In 2016, a grieving mother whose son was stabbed to death by her husband lodged a complaint against South Australia Police, stating she was ignored when she desperately needed help.
Julia Trinne ran to the notoriously arrogant Norwood police station when she realised her mentally ill husband had taken the couple’s four-year-old son Luca.
Despite frantically banging on the station doors for half-an-hour, she was forced to wait outside until 8am.
“I could see people in the station but they would not open the doors because it was not opening time,” Ms Trinne told NewsCorp.
“I understand protocols but when it is obvious something major is wrong you would think surely they would be able to realise this and act.”
In her formal complaint, Ms Trinne says officers were more concerned with why she did not know her husband’s registration number on his vehicle and said they “lacked empathy” when dealing with her.
Ms Trinne’s then-husband David Janzow suffers from bipolar disorder, and had slipped into a psychosis when he stabbed Luca to death on 8 July 2014.
The 38-year-old was arrested after he approached officers attending an unrelated crash scene while still covered in his son’s blood.
In 2015, a Supreme Court found Janzow not guilty of murder due to mental incompetence, and he remains in a secure psychiatric facility.
Norwood Police: Staff Desperately Need to Grow Up
Further insight into the calibre of officers staffing the Norwood Police station can be gleaned from the picture below, taken on 22 September 2018.
It shows a SAPOL vehicle illegally parked in a bus zone. As anyone with an Australian driver’s license should be well aware, this is a big no-no.
The location was the busy Norwood shopping strip known as The Parade. One of the shops in the immediate vicinity was a toy shop, and if you look closely you can see the vehicle is parked in front of a large Lego police figure.
Witnesses to this incident report the male police officer parked in front of the figure, then upon disembarking from his vehicle proceeded to swagger and attempt to flirt with two female shop assistants standing on the footpath.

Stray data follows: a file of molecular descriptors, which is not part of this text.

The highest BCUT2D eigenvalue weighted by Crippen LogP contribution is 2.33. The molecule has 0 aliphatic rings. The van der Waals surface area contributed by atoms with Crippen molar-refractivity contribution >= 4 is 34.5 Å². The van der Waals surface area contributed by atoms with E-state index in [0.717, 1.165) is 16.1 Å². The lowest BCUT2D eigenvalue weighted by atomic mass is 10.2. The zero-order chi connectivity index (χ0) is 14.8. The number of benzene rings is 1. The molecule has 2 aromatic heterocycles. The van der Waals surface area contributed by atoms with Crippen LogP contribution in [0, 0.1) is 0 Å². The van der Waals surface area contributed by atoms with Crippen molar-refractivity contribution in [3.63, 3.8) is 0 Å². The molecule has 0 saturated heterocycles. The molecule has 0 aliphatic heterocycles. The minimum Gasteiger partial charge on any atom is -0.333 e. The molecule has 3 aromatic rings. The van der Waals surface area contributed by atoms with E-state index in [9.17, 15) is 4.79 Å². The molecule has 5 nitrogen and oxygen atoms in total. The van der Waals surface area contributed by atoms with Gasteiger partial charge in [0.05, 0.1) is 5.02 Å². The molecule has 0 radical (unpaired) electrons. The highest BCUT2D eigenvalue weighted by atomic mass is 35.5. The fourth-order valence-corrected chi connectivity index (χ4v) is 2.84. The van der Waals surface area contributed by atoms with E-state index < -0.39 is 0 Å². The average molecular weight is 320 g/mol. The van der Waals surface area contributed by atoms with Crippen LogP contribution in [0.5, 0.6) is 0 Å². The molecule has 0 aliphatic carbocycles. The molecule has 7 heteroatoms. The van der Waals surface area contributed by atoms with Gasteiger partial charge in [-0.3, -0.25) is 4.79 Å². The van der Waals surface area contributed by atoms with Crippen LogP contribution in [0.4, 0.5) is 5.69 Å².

Rather than swooning, the two females promptly concluded this officer was, to use common parlance, a complete wanker.
When the law-breaking SAPOL officer returned to his illegally parked vehicle, the person who took this photo approached him and politely quizzed him about his unlawful parking etiquette.
The failed Romeo’s response was not so polite.
“I asked him how much I would get fined for parking in a bus zone,” reported the witness. “He did not answer my question but got all defensive and tried to say that he was attending an emergency at the rear of the building. That is bullsh*t because that would have been the rear of our shop. When I pointed out that there was more appropriate legal parking available he got all sh*tty and left.”
This illegal act occurred on a sunny Saturday afternoon – a time when the popular Parade is at its busiest. In other words, SAPOL officers appear to be so convinced of their own exceptional status, they will illegally park in the middle of a busy shopping precinct. And they feel so self-entitled that when a member of the public rightfully questions them about it, they promptly get annoyed and irritable.
According to section 183(1) of the SA Road Traffic (Miscellaneous) Regulations 2014, the penalty for stopping in a bus zone is $137.
A so-called “Victims of Crime” levy of $60 also applies to South Australian traffic fines.
The errant SAPOL officer, however, was able to simply drive off without penalty for his unlawful transgression, despite it being observed by multiple witnesses.
This behaviour does little to refute the growing perception that South Australia Police are a law unto themselves, and feel fully entitled to behave like complete hypocrites.